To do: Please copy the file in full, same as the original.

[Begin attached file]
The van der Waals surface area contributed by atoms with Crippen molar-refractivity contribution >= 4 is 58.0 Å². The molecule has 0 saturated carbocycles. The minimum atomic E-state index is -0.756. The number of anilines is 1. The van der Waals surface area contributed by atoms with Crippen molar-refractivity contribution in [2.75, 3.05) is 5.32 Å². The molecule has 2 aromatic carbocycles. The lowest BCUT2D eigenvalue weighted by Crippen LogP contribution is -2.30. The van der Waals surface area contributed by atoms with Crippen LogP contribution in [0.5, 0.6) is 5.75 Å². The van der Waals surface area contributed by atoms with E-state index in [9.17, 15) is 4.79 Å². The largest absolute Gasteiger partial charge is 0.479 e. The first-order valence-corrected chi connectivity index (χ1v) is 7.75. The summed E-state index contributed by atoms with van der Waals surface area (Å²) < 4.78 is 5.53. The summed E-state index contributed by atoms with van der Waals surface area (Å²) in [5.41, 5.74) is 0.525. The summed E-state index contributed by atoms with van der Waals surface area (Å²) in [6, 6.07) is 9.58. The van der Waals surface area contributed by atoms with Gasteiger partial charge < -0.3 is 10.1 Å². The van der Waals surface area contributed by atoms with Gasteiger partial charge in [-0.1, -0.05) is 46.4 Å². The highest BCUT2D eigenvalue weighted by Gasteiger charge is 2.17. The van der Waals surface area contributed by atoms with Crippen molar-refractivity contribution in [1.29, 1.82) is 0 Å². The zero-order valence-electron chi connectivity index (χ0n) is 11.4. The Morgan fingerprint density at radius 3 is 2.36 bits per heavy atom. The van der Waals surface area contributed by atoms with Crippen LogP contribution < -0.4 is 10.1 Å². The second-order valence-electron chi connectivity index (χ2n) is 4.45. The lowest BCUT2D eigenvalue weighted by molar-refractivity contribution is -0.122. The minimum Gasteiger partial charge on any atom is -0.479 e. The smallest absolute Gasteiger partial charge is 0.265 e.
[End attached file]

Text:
The van der Waals surface area contributed by atoms with Crippen molar-refractivity contribution >= 4 is 58.0 Å². The molecule has 0 saturated carbocycles. The minimum atomic E-state index is -0.756. The number of anilines is 1. The van der Waals surface area contributed by atoms with Crippen molar-refractivity contribution in [2.75, 3.05) is 5.32 Å². The molecule has 2 aromatic carbocycles. The lowest BCUT2D eigenvalue weighted by Crippen LogP contribution is -2.30. The van der Waals surface area contributed by atoms with Crippen LogP contribution in [0.5, 0.6) is 5.75 Å². The van der Waals surface area contributed by atoms with E-state index in [9.17, 15) is 4.79 Å². The largest absolute Gasteiger partial charge is 0.479 e. The first-order valence-corrected chi connectivity index (χ1v) is 7.75. The summed E-state index contributed by atoms with van der Waals surface area (Å²) < 4.78 is 5.53. The summed E-state index contributed by atoms with van der Waals surface area (Å²) in [5.41, 5.74) is 0.525. The summed E-state index contributed by atoms with van der Waals surface area (Å²) in [6, 6.07) is 9.58. The van der Waals surface area contributed by atoms with Gasteiger partial charge < -0.3 is 10.1 Å². The van der Waals surface area contributed by atoms with Gasteiger partial charge in [-0.1, -0.05) is 46.4 Å². The highest BCUT2D eigenvalue weighted by Gasteiger charge is 2.17. The van der Waals surface area contributed by atoms with Crippen molar-refractivity contribution in [1.29, 1.82) is 0 Å². The zero-order valence-electron chi connectivity index (χ0n) is 11.4. The Morgan fingerprint density at radius 3 is 2.36 bits per heavy atom. The van der Waals surface area contributed by atoms with Crippen LogP contribution < -0.4 is 10.1 Å². The second-order valence-electron chi connectivity index (χ2n) is 4.45. The lowest BCUT2D eigenvalue weighted by molar-refractivity contribution is -0.122. The minimum Gasteiger partial charge on any atom is -0.479 e. The smallest absolute Gasteiger partial charge is 0.265 e.